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rude references with meat, but that’s not for me to talk about as I haven’t noticed any of them. Of course.”


Because Adam and Louise had neither come


from musical backgrounds, nor been in bands before they joined forces with each other, their music “came from instinct and what felt right,” explains Adam, “I think we make an original sound. We use bass / guitar / mandolin / drums, with no synths or keyboards, but try and abstract the sound through octave and echo pedals to give them a dimension. We aim to find a line between experimental and pop, finding where they meet. It’s hard. There are easy options, but we try hard to avoid them.” I ask about the habitual processes they go


through to get to new tracks. “We shout and argue a lot. ‘JAZZ JAZZ JAZZ, play JAZZ DRUMS!’ I shouted at my drummer earlier today. He complied and it sounded fucking terrible. Most songs are written on an acoustic guitar but end up somewhere completely different. Often a song can work on its first play, or after 200 attempts. Stupidly, it can become a matter of life and death in the studio.” And what about preparing to go on stage?


listening summer pop, or people who do. I like a fight. I’m quite uptight and frustrated, and so is my music.” So it’s not just me then. “I think it’s my love of pop and Lou’s fear of it, creating a weird meet/meat in the middle.”


“There’s a lot of nice


double entendre and rude references with meat, but that’s not for me to talk


about as I haven’t noticed any of them. Of course.”


Ah yes, the meat. The band’s song and album titles, music videos and graphics drip with semi- sacrificial images of the bloody, red sinews of meat. Amongst the purple prose of their press release, their music is described as being “high- fidelity, low-maintenance meat…fuelled by a rash of thrash and a pound of flesh” “I can’t speak for Lou. She does the graphics. But I think she likes all the vivid colours and marbling effect meat has. And I think she is a bit odd. It started with the song Bag of Meat.” The eponymous song from their forthcoming album. “It’s about a boy doing some meat shopping for his parents and being embarrassed and self-conscious. So, yeah….it’s about self-awareness. Worrying what people think. Also, I like the idea of the Magical Mystery Tour thing, the title track making a theme for the record. There’s a lot of nice double entendre and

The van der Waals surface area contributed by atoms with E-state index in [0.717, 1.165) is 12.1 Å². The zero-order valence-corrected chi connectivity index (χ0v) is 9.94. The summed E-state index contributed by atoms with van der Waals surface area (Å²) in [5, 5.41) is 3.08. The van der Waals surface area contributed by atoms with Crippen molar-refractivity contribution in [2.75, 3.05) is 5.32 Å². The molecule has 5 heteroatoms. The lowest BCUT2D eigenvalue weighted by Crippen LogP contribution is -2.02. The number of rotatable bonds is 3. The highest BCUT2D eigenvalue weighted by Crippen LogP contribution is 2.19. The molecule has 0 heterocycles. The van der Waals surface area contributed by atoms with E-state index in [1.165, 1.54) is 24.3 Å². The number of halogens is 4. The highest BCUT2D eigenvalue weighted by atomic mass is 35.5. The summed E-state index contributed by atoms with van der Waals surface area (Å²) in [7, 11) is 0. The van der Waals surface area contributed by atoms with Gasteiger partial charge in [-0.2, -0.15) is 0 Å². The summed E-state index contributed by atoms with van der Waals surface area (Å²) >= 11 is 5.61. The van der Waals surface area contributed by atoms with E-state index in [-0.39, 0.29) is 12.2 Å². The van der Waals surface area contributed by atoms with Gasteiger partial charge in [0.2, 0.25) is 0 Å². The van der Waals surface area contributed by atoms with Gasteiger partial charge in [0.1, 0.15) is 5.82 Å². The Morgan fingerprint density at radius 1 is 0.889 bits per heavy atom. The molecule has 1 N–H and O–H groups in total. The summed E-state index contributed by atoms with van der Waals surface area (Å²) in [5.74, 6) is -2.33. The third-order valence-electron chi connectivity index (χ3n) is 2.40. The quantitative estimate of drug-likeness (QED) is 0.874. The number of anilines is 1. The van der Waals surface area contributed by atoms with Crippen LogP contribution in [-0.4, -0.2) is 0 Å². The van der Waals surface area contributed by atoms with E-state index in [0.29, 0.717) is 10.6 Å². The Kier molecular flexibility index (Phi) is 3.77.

Any sacramental rites to summon a great performance? “I ask the others, ‘Are you nervous?’ They say, ‘No’. I say, ‘I’m nervous’. Then I ask the other band, ‘Are you nervous?’ They say, ‘We don’t get nervous, don’t worry about it’. I say, ‘I can’t’. And this goes on and on and on. I have stopped drinking before I go on and it is working for me at the moment. I would drink a lot before to kill my nerves, but my playing and singing got really slack. So I have cut it right back.” They approach their live performances with


pomp, ceremony and art school theatricality. “We try and create something different on stage. We disguise the fact that the audience is looking at a room they have seen countless times before. Flags, flowers or dummy children. We try and create a new world. So it’s not just sound stimulation. Maybe it came after accidently seeing a band called the Hank and Lily show gig. It was all masks and mermaids. And an entire living room stage set. Even though they were touring all the way from Canada. I was so blown away. Even though it was in a venue I’d been to 1000 times, it was a different world.” Bag of Meat will be the band’s third album.


The creative procedure is described by Adam as a kind of mutinous ritual patricide. “Our albums seem to be a rebellion against the last. Our first


record was quirky angular art rock and we got tagged in with bands I didn’t like. So with our next record we became heavier / darker / weirder with less emphasis on pop. We have rebelled with this record against the heavy coldness of the last and it has a strong pop element and really quirky parts.” About the soon to be released album, Adam is animated. “We have a really great drummer now, which has opened up loads of different time signatures and great possibilities to take songs further. We recorded it in three sections over Summer/Winter/Spring and it’s the best stuff we have ever written. The recording went well, but I always feel always slight sadness to recording a song. Once they’re recorded they are finished and can no longer change or evolve. It’s like they are dead. That’s why we like to play new stuff. It’s the process that’s exciting. The mistakes and changes, not the replication of the solution. The band have had their fair share of mixed blessings, the gods of dark-art-pop-rock having showered them with equal measure of misadventure and providence. “Van breakdowns, missing the same ferry twice in a day….all stupidity related. We always leave too late, have one last pint, and as a result we always always run for planes.” Losing their original drummer also “felt like crappy luck at the time, it was grim. But it worked out as a blessing in the end. It’s helped us develop and get good. James is a great drummer, so it’s helped us leave behind the tin pop post punk stage we never wanted to be in anyway. We’re fucking tight now, there’s a pleasure in the music, and it can breathe and have life. In general, God shines on us. We’ve been all over the world, doing stupid music and getting away with it. It’s genius.”


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